Fearing the Vote

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The Texas Legislature nearly melted down this session over a controversial proposal to require voters to present photo identification at the polls. Democrats argued the proposal was a naked attempt to suppress voter turnout. Not so, Republicans countered. They said the bill was needed to protect the integrity of elections. Perhaps, but there’s little doubt that the prospect of higher voter turnout in Texas—and the presumed Democratic gains that would come with it—scares the bejesus out of some Republicans. Consider their panicked reaction to another, far less publicized, voting bill.

House Bill 1654, authored by state Rep. Rafael Anchia, a Dallas Democrat, looked innocuous enough. It aimed to increase voter registration among high school seniors in Texas—a piece of good policy that might have been expected to glide through the Legislature unscathed.

Only about half of 18- to 24-year-old Texans are registered to vote, which ranks the state 42nd in the country. (About 70 percent of all Texans are registered to vote.) To increase those numbers, Anchia’s bill would have required public and private high schools to deputize more people to register students to vote. Under current law, schools have just a single voter registrar—the principal or someone designated by the principal. This bill would have raised the number of required voter registrars in each school to at least four.

The bill breezed through committee. The legislative liaison for the Texas Republican County Chairmen’s Association testified in favor of the bill. No one opposed it.

But when HB 1654 reached the House floor, some Republicans freaked out. Rep. Todd Smith of Euless was one of the few Republicans who supported the bill. During the House floor debate, he summed up his GOP colleagues’ objections this way: “I’ve heard some talk that the majority of teachers are Democrats. That might be a problem [if they’re registering students].”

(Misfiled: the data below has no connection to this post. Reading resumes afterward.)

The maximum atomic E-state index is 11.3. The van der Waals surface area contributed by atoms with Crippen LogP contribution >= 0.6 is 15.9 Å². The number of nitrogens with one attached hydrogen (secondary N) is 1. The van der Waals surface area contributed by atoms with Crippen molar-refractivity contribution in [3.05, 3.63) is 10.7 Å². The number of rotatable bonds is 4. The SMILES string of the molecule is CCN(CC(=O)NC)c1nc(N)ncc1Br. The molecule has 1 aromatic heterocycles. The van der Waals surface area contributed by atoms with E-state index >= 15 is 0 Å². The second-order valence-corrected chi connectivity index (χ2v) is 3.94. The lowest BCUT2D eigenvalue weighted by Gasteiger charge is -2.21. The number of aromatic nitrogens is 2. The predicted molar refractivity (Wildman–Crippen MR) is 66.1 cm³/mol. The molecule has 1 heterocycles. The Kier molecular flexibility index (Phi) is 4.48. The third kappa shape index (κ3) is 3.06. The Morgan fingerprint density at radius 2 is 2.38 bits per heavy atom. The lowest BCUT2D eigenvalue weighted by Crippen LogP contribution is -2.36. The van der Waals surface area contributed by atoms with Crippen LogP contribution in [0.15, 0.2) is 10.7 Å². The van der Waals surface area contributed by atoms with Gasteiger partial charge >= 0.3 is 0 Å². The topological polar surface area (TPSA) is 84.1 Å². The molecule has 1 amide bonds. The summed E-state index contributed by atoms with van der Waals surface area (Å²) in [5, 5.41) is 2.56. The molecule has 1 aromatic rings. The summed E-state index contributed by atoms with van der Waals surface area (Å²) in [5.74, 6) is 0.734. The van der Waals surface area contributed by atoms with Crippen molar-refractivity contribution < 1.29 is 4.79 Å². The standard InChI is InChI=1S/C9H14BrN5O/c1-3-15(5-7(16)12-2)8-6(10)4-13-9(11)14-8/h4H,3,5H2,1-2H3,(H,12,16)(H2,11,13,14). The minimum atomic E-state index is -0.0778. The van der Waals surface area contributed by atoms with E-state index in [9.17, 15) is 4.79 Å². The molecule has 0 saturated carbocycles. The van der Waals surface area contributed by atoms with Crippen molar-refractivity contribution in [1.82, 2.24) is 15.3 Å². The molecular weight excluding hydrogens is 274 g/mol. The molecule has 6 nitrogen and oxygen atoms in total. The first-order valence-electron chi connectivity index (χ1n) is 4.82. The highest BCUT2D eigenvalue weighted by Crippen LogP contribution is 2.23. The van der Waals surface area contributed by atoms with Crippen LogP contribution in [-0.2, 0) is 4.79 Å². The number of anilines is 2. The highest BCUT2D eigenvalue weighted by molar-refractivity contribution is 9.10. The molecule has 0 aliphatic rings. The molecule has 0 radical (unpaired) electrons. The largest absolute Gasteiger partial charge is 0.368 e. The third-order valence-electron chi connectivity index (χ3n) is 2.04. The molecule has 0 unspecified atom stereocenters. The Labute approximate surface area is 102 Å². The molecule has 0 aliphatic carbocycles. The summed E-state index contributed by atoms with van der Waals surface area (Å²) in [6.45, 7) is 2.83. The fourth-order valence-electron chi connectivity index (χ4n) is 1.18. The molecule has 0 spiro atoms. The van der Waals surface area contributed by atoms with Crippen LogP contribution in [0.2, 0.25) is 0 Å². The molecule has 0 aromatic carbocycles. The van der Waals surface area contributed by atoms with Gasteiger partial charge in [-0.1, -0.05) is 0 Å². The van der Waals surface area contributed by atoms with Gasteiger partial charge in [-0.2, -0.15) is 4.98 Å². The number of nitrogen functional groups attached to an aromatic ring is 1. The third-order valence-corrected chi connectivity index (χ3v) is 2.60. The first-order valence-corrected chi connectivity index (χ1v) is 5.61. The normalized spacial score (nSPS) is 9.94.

Of course, many Republicans wouldn’t say they were worried that more young voters might give Democrats a boost at the polls. Instead they offered up all kinds of other concerns: They didn’t want to infringe on “local control” of schools; they worried teachers and staff wouldn’t have enough time to register voters; one even called the bill “another unfunded mandate.”

Finally, Rep. Phil King, a Republican from Weatherford, conceded what really bothered him and others. The bill, he said, would create an “army” of perhaps 10,000 teachers and school employees across the state that could register voters. The subtext was clear enough—this army of teachers might indoctrinate students to vote for Democrats. The whole thing seemed a little paranoid, but when it comes to issues surrounding voter registration and turnout, that’s where many in the GOP are coming from these days.

The bill squeaked through the House on a 75-74 vote. Only two Republicans, Smith and Rep. Tommy Merritt, R-Longview, voted for it. The measure later died in the Senate, where Republicans refused to bring it to the floor.

For the next two years, at least, the GOP is safe from a scourge of politically conscious 18-year-olds.

Dave Mann is a former editor of the Observer.

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Published at 12:00 am CST
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